Refugees who experienced sexual and gender violence are susceptible persons and need urgent and complex actions. They were subjected to physical or psychological suffering originating from displacement and violence experiences.
Not much information is available about refugees in Senegal yet. In spite of our studies, no concrete information was obtained about life quality in the camps and the needs of their occupants.

These are only some of the data that we have. We were informed that in Kenya, for instance, two kinds of refugees exist: those of urban areas, who live in Nairobi and in the neighbouring cities, and those of the Kakuma refugee camp.
The conditions are terrible for both. Recently many LGBTI persons have been singled out in the Kakuma camp because of their sexual orientation. The aggressions were committed mainly by Sudanese and Somali. The refugees report that there is no protection by the UN High Commissioner for Refugees (UNHCR) and police has been denounced because of its threats to the victims.

Besides this controversy about the lacking protection measures for LGBTI persons, there are other recent difficulties: considering the last news received about human trafficking from Uganda to Kenya, it would seem as if the UNHCR, with the pretext of the “persecution of homosexuals” has blocked consciously the registrations of asylum requests, in order to avoid to become party to the “human trafficking” and to the current despicable frauds that concern some heterosexuals masked as persecuted homosexuals.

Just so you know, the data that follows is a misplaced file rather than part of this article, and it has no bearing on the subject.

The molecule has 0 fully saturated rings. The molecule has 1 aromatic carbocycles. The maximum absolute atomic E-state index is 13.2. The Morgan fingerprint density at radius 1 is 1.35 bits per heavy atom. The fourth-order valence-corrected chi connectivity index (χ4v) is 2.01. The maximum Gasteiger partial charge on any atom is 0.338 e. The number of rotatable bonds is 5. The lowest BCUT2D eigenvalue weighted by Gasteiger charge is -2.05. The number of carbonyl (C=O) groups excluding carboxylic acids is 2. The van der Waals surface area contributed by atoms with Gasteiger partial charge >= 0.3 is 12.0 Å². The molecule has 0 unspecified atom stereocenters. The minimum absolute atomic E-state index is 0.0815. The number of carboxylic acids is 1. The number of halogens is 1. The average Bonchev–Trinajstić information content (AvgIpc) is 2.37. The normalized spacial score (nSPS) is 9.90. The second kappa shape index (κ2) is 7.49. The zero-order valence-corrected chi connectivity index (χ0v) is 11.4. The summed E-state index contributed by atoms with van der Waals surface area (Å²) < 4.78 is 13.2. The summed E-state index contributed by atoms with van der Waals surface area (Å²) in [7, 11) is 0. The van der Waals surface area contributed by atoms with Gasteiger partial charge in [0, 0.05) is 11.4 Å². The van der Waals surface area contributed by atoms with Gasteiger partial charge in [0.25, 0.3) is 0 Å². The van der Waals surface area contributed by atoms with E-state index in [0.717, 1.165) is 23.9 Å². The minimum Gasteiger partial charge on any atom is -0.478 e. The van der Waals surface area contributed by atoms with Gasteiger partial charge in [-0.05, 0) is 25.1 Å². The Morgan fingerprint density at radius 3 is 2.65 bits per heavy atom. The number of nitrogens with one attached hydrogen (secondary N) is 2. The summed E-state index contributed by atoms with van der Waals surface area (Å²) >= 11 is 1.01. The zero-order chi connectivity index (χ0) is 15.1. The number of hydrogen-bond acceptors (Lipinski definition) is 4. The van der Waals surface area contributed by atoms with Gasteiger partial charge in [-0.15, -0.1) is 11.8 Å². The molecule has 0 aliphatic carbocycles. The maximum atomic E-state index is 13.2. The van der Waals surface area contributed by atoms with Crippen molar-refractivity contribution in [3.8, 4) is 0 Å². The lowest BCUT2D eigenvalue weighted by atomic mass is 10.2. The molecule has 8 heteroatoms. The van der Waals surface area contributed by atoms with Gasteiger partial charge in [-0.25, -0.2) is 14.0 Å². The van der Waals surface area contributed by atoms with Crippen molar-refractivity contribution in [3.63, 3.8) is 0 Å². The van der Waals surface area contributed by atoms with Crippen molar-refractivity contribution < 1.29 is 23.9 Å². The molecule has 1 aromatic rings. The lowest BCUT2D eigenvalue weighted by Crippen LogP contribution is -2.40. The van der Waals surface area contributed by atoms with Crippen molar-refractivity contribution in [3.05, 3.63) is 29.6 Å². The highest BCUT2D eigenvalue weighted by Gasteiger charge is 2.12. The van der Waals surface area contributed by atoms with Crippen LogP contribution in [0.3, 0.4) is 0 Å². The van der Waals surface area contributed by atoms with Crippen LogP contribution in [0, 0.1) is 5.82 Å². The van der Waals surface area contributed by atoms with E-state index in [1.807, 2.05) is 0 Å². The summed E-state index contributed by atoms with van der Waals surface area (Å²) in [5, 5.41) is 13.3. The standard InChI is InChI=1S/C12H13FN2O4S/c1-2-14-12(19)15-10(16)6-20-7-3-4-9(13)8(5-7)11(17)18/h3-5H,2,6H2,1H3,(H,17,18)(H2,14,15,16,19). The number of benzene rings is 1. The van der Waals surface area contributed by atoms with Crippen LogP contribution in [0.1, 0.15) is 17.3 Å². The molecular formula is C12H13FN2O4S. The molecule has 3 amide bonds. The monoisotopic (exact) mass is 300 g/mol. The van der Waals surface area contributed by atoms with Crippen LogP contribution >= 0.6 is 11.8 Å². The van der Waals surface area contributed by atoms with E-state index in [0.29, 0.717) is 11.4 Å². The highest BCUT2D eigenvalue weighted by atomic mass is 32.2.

We were told that UN was informed several times by some Ugandan guys hosted in the refuges about the increasing number of cases of homosexual persons used as a front for “human trafficking”. Many months ago the LGBTI community had complained, in good faith, about a big quantity of abusive “heterosexual” homophobes who, after their voyage from Uganda, arrived to the Nairobi and Kakuma camps to proceed to the registration imposed by UN.

Only later it was understood that the “refuge industry” requires numbers and not persons: the more people are registered, the more money go to UN. This is what especially happens when a particular existing event is depicted as a “crisis”, which, on the other hand, was the exodus of LGBTI persons towards Kenya.
We are also informed about a massive traffic of “heterosexuals” which has increased visibly in recent months: this is no more the exploit of some unscrupulous individuals trying to become part of the mechanism, but it is now a proper activity aiming to discredit those who are on the point of being classified as “economic migrants”. The last lot of 76 “false homosexuals” registered by UN about two weeks ago have declared immediately that they have been taught to tell the story of the “persecution of gay people”.